Change Management - Taking the Lead Whilst Tackling Resistance to Change!
The four main reasons why people resist change
Have you ever wondered why dogs sometimes stop dead in their tracks, and stubbornly refuse to follow your lead?
A few days ago, my wife came back from walking the neighbour's dog, a gorgeous black cockapoo like the one pictured, and said he'd been a nightmare because he'd refused to move when she tried to take him home by a different route.
For some bizarre reason, I started thinking about JP Kotter's theory that there are four main categories for assessing resistance to change, and I wondered if I could apply it to our neighbour's dog!
- Parochial self-interest - perhaps he didn't want to go the new way because he didn't feel safe crossing roads
- Misunderstanding - maybe he was tired and wanted to go home, and didn't realise that the new route would also take him there
- Different assessment of the situation - he might have thought that the usual way was quicker and more interesting than the proposed route
- Low tolerance to change - it could have been that he just wanted to go the way he always went because he liked it, knew what to expect and felt comfortable walking along a familiar path
It could've been any, all or none of the above guesses. In the end, only the dog (or possibly Dr Dolittle) knows the real reason. The point of this story is that when you're tackling resistance to change within your organisation, you don't need to guess.
The six ways to tackle resistance to change
Start with the mindset that it's perfectly normal for people to resist change, engage with them and establish their individual reasons, and then you can take the appropriate action to support their conversion. Kotter suggests there are six escalating approaches you can use:
- Education and communication - explain clearly the change and its rationale
- Participation and involvement - give them opportunities to shape the change
- Facilitation and support - provide guidance and coaching during the transition
- Negotiation and agreement - offer incentives to accept the change
- Manipulation and co-option - engineer the desired outcome
- Explicit and implicit coercion - grab the bull by the horns and make it happen
Even if my wife had been able to work out the reason for the dog's resistance, I'm not sure that any of the first three approaches would've worked on him. She usually relies on the final three - first off, she offers him a gravy bone (his favourite snack) to encourage him to go the right way. Next option is to walk on without him, put her hand in the pocket where he knows she keeps the gravy bones and hope he sprints after her. Or if all else fails, pick him up and carry him!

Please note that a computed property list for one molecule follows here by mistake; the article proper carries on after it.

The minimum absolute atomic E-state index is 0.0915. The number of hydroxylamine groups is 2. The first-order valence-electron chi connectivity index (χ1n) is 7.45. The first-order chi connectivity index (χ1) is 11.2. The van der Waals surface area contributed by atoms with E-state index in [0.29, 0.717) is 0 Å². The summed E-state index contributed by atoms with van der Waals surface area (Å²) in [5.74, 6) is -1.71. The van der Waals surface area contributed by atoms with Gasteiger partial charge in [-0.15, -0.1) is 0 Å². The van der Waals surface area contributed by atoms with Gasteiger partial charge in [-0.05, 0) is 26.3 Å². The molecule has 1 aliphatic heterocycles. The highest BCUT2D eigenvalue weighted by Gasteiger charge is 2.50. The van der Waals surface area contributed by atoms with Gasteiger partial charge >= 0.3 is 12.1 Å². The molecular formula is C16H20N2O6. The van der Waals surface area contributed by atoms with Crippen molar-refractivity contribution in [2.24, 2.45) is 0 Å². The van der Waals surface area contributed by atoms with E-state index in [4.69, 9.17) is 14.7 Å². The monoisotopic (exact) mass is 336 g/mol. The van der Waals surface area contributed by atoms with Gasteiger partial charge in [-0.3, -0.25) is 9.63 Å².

It might address the matter this time, but it certainly won't encourage him to change his behaviour next time he doesn't like the chosen route. In fact, my wife has probably made it harder for herself. She'd better stock up on some more gravy bones, and hope that he doesn't put on too much weight, if she continues to carry him!
If you don't want to do the heavy lifting when introducing change within your organisation, you should focus your energies on the first three approaches. I've found them to be the best way to build trust and embed a continuous improvement culture - where people warmly embrace, rather than fear, change.
Creating a Change Matrix
It's useful to create a change matrix so you can list the people affected by a proposed change. You can then:
- score their individual importance to the successful implementation of the change
- assess their current level of buy-in
- record the reason(s) for any resistance
- document the actions you've taken
Treat it as a working document. Allow people time to move through their individual change curve, but provide support and direction where required.
In summary, make sure you're acting as a role model when managing change - you want people to follow your lead. Get it wrong and you'll be one that ends up in the doghouse!
This article is accurate and true to the best of the author’s knowledge. Content is for informational or entertainment purposes only and does not substitute for personal counsel or professional advice in business, financial, legal, or technical matters.
© 2020 Jon Stephenson